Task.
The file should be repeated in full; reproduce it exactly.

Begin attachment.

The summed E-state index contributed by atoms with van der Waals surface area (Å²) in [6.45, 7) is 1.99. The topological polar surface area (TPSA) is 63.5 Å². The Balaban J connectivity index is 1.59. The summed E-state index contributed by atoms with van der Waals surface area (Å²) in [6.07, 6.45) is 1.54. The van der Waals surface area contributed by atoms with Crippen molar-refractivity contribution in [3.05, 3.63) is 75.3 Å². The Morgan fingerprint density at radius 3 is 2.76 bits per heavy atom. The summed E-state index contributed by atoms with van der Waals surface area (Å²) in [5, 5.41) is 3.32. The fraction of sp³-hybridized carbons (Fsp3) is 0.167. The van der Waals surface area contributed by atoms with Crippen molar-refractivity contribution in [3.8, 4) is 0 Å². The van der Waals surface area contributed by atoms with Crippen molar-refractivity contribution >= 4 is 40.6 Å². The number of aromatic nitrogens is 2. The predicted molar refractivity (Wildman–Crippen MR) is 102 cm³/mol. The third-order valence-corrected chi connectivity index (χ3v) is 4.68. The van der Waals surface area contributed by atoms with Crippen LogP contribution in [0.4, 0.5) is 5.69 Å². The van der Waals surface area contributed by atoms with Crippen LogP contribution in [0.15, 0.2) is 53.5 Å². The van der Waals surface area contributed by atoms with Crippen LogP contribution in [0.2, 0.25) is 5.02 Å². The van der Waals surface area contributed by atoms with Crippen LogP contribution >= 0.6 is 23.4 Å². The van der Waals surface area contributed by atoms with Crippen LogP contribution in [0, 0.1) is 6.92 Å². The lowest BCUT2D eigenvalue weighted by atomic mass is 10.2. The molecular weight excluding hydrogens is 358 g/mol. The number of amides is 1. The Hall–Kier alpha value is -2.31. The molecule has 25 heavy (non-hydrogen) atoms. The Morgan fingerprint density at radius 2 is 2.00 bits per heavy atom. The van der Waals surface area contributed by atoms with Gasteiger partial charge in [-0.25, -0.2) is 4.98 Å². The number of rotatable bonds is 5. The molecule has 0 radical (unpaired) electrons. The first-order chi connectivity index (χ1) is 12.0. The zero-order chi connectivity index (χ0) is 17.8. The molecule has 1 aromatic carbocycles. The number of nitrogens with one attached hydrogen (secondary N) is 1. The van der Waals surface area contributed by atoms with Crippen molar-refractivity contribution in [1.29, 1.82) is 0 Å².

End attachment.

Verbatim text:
The summed E-state index contributed by atoms with van der Waals surface area (Å²) in [6.45, 7) is 1.99. The topological polar surface area (TPSA) is 63.5 Å². The Balaban J connectivity index is 1.59. The summed E-state index contributed by atoms with van der Waals surface area (Å²) in [6.07, 6.45) is 1.54. The van der Waals surface area contributed by atoms with Crippen molar-refractivity contribution in [3.05, 3.63) is 75.3 Å². The Morgan fingerprint density at radius 3 is 2.76 bits per heavy atom. The summed E-state index contributed by atoms with van der Waals surface area (Å²) in [5, 5.41) is 3.32. The fraction of sp³-hybridized carbons (Fsp3) is 0.167. The van der Waals surface area contributed by atoms with Crippen molar-refractivity contribution in [3.8, 4) is 0 Å². The van der Waals surface area contributed by atoms with Crippen molar-refractivity contribution >= 4 is 40.6 Å². The number of aromatic nitrogens is 2. The predicted molar refractivity (Wildman–Crippen MR) is 102 cm³/mol. The third-order valence-corrected chi connectivity index (χ3v) is 4.68. The van der Waals surface area contributed by atoms with Crippen LogP contribution in [0.4, 0.5) is 5.69 Å². The van der Waals surface area contributed by atoms with Crippen LogP contribution in [0.15, 0.2) is 53.5 Å². The van der Waals surface area contributed by atoms with Crippen LogP contribution in [0.2, 0.25) is 5.02 Å². The van der Waals surface area contributed by atoms with Crippen LogP contribution >= 0.6 is 23.4 Å². The van der Waals surface area contributed by atoms with Crippen LogP contribution in [0, 0.1) is 6.92 Å². The lowest BCUT2D eigenvalue weighted by atomic mass is 10.2. The molecular weight excluding hydrogens is 358 g/mol. The number of amides is 1. The Hall–Kier alpha value is -2.31. The molecule has 25 heavy (non-hydrogen) atoms. The Morgan fingerprint density at radius 2 is 2.00 bits per heavy atom. The van der Waals surface area contributed by atoms with Gasteiger partial charge in [-0.25, -0.2) is 4.98 Å². The number of rotatable bonds is 5. The molecule has 0 radical (unpaired) electrons. The first-order chi connectivity index (χ1) is 12.0. The zero-order chi connectivity index (χ0) is 17.8. The molecule has 1 aromatic carbocycles. The number of nitrogens with one attached hydrogen (secondary N) is 1. The van der Waals surface area contributed by atoms with Crippen molar-refractivity contribution in [1.29, 1.82) is 0 Å².